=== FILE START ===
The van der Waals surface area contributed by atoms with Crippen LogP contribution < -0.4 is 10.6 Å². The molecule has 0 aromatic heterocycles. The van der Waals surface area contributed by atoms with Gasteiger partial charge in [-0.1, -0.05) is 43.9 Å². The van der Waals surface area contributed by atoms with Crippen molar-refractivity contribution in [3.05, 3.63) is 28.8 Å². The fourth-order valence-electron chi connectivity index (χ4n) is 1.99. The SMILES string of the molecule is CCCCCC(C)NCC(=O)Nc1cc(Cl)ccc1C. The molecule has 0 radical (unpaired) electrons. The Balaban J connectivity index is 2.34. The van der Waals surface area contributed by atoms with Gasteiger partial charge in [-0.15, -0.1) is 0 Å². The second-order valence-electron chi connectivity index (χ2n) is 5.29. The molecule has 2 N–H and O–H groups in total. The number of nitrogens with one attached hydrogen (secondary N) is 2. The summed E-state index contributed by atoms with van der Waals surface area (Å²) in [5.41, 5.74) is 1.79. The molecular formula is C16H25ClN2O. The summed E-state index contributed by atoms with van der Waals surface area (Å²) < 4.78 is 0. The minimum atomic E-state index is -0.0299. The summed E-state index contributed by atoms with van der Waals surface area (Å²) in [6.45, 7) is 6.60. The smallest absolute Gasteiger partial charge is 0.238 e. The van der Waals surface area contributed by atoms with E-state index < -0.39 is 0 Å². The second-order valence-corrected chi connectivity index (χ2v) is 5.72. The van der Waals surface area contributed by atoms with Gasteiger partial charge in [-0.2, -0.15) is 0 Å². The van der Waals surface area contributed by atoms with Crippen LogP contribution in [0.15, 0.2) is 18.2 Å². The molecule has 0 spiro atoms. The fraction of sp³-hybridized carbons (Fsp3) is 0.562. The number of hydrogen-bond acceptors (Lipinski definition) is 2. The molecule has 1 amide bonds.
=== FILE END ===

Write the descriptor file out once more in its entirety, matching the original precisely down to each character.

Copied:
The van der Waals surface area contributed by atoms with Crippen LogP contribution < -0.4 is 10.6 Å². The molecule has 0 aromatic heterocycles. The van der Waals surface area contributed by atoms with Gasteiger partial charge in [-0.1, -0.05) is 43.9 Å². The van der Waals surface area contributed by atoms with Crippen molar-refractivity contribution in [3.05, 3.63) is 28.8 Å². The fourth-order valence-electron chi connectivity index (χ4n) is 1.99. The SMILES string of the molecule is CCCCCC(C)NCC(=O)Nc1cc(Cl)ccc1C. The molecule has 0 radical (unpaired) electrons. The Balaban J connectivity index is 2.34. The van der Waals surface area contributed by atoms with Gasteiger partial charge in [-0.15, -0.1) is 0 Å². The second-order valence-electron chi connectivity index (χ2n) is 5.29. The molecule has 2 N–H and O–H groups in total. The number of nitrogens with one attached hydrogen (secondary N) is 2. The summed E-state index contributed by atoms with van der Waals surface area (Å²) in [5.41, 5.74) is 1.79. The molecular formula is C16H25ClN2O. The summed E-state index contributed by atoms with van der Waals surface area (Å²) < 4.78 is 0. The minimum atomic E-state index is -0.0299. The summed E-state index contributed by atoms with van der Waals surface area (Å²) in [6.45, 7) is 6.60. The smallest absolute Gasteiger partial charge is 0.238 e. The van der Waals surface area contributed by atoms with E-state index < -0.39 is 0 Å². The second-order valence-corrected chi connectivity index (χ2v) is 5.72. The van der Waals surface area contributed by atoms with Gasteiger partial charge in [-0.2, -0.15) is 0 Å². The van der Waals surface area contributed by atoms with Crippen LogP contribution in [0.15, 0.2) is 18.2 Å². The molecule has 0 spiro atoms. The fraction of sp³-hybridized carbons (Fsp3) is 0.562. The number of hydrogen-bond acceptors (Lipinski definition) is 2. The molecule has 1 amide bonds.